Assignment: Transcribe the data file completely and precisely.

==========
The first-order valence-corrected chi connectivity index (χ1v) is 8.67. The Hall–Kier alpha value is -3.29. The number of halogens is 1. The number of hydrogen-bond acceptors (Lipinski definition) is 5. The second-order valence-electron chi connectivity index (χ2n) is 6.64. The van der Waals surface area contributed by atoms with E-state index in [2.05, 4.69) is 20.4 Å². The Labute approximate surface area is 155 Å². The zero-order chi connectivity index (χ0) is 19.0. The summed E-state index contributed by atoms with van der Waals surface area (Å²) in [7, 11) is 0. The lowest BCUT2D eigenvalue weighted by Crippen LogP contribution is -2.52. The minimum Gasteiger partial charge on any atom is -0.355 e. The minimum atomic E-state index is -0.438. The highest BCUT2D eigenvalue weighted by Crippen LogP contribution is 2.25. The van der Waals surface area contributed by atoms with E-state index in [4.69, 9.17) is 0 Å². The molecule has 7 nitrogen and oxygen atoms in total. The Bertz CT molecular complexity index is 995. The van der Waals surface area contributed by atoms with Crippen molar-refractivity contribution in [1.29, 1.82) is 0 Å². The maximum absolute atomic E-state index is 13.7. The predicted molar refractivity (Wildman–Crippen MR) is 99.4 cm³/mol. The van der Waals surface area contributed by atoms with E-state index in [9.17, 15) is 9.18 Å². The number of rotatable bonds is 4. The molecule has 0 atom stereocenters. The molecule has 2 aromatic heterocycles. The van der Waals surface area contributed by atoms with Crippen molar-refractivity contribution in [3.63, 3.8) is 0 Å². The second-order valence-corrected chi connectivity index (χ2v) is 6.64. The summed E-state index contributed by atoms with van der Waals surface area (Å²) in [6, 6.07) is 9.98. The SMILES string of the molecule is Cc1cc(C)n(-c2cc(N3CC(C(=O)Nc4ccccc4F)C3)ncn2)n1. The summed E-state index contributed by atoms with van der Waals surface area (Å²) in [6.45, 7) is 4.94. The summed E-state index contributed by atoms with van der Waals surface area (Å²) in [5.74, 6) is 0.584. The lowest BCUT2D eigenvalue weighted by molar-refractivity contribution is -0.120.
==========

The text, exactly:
The first-order valence-corrected chi connectivity index (χ1v) is 8.67. The Hall–Kier alpha value is -3.29. The number of halogens is 1. The number of hydrogen-bond acceptors (Lipinski definition) is 5. The second-order valence-electron chi connectivity index (χ2n) is 6.64. The van der Waals surface area contributed by atoms with E-state index in [2.05, 4.69) is 20.4 Å². The Labute approximate surface area is 155 Å². The zero-order chi connectivity index (χ0) is 19.0. The summed E-state index contributed by atoms with van der Waals surface area (Å²) in [7, 11) is 0. The lowest BCUT2D eigenvalue weighted by Crippen LogP contribution is -2.52. The minimum Gasteiger partial charge on any atom is -0.355 e. The minimum atomic E-state index is -0.438. The highest BCUT2D eigenvalue weighted by Crippen LogP contribution is 2.25. The van der Waals surface area contributed by atoms with E-state index in [4.69, 9.17) is 0 Å². The molecule has 7 nitrogen and oxygen atoms in total. The Bertz CT molecular complexity index is 995. The van der Waals surface area contributed by atoms with Crippen molar-refractivity contribution in [1.29, 1.82) is 0 Å². The maximum absolute atomic E-state index is 13.7. The predicted molar refractivity (Wildman–Crippen MR) is 99.4 cm³/mol. The van der Waals surface area contributed by atoms with E-state index in [9.17, 15) is 9.18 Å². The number of rotatable bonds is 4. The molecule has 0 atom stereocenters. The molecule has 2 aromatic heterocycles. The van der Waals surface area contributed by atoms with Crippen molar-refractivity contribution in [3.63, 3.8) is 0 Å². The second-order valence-corrected chi connectivity index (χ2v) is 6.64. The summed E-state index contributed by atoms with van der Waals surface area (Å²) in [6, 6.07) is 9.98. The SMILES string of the molecule is Cc1cc(C)n(-c2cc(N3CC(C(=O)Nc4ccccc4F)C3)ncn2)n1. The summed E-state index contributed by atoms with van der Waals surface area (Å²) in [6.45, 7) is 4.94. The summed E-state index contributed by atoms with van der Waals surface area (Å²) in [5.74, 6) is 0.584. The lowest BCUT2D eigenvalue weighted by molar-refractivity contribution is -0.120.